We cut six songs the fourth day. So, we really cut the album in two days, with the first two days him figuring it out and then getting us to the right place. And in him teaching us that, it taught us something about ourselves and how we work that hadn't dawned on us before.

How to streamline the process? How to get to the heart of a given piece of music?

Drive-By Trucker by Danny Clinch
Yeah, it's like what we react to, where our songs really come from in the playing-in-the-studio part of them and how that correlates to the writing process - that connection. For the rest of the session, for every song Booker would tell us the story, and we'd cut it and get it in one or two takes.

When we went in to make [The Big To-Do], I think that was still in the back of all our minds. I think there was more attention paid to the mood that the lyrics convey. I mean, we've always played to lyrics, but having to play without lyrics taught us a lot.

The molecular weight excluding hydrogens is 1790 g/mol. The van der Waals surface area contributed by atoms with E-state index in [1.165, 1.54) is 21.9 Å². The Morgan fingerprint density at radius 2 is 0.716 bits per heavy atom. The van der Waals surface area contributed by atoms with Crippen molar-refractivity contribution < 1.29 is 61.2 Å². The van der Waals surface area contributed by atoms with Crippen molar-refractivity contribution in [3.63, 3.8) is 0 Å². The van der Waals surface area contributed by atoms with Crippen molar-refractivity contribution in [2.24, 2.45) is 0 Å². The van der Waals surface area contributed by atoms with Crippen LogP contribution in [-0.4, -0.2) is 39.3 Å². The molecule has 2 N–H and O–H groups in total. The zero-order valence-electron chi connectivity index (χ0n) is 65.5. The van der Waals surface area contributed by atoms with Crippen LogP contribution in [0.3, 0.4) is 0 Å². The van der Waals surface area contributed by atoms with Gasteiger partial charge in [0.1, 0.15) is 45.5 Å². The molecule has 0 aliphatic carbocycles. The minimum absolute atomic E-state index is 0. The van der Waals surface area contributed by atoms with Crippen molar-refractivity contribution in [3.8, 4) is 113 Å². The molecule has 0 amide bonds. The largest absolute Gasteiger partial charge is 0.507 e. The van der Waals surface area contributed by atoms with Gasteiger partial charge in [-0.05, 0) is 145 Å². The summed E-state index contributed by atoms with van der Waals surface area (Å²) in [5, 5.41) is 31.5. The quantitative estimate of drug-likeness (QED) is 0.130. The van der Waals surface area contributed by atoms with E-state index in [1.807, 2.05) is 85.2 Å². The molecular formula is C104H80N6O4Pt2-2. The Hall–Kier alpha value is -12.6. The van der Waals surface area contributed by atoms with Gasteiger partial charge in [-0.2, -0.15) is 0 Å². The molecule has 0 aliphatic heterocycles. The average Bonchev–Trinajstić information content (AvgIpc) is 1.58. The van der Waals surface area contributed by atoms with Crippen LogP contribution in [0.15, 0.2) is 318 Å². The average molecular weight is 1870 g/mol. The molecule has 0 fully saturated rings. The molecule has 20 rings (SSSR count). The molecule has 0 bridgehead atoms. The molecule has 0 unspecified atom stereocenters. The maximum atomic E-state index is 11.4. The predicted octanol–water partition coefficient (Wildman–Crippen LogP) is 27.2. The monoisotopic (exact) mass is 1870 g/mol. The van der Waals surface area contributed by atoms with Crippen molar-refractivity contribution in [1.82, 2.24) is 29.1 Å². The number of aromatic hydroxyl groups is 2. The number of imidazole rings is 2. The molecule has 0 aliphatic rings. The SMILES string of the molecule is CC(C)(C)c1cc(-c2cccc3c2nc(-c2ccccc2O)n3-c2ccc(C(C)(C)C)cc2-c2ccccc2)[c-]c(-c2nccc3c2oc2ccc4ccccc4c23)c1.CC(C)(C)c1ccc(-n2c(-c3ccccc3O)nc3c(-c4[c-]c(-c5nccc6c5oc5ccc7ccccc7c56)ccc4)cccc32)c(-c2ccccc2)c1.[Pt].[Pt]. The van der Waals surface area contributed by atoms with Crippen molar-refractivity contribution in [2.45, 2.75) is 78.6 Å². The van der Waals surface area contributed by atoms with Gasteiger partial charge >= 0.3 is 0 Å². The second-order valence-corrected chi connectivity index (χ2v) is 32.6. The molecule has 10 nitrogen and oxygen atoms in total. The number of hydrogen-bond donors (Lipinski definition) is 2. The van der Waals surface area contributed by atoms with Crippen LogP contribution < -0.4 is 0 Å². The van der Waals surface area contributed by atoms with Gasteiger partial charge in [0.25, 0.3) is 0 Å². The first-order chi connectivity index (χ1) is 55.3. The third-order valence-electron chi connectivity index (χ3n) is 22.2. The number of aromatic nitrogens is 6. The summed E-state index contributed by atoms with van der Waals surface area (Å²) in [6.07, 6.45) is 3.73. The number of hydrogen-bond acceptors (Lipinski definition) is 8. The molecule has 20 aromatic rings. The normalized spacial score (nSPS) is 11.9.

"Daddy Learned To Fly," your song that opens the album, sounds like a natural concert opener, high energy and anthemic.

It's a very fun record for us. That song in particular came out really nicely.

Another one of the strongest tracks on the album is Shonna's "You Got Another." She really shines on that. With all the additional keyboards and instrumentation, though, it sounds like it might be a tough one to perform live.

Oh, that one's coming along good in concert, too. She plays piano on it in concert. This weekend when we played, we had [producer] David Barbe out with us, so he played bass on that one live. But a lot of times we do it without the bass and Jay does the John Paul Jones thing of playing the bass part on keyboard while he's doing the Mellotron and B-3 parts.

The only one that we're still having to iron the kinks out of is [Cooley's] "Eyes Like Glue," as far as trying to figure out a more full band version and not just having Cooley up there by himself with an acoustic — because then he'd never do it! [laughs]

It sounds like you're looking forward to the tour.

The whole album is really good to play live, I think. We're gonna go out there and really work it.

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[Published on: 3/23/10]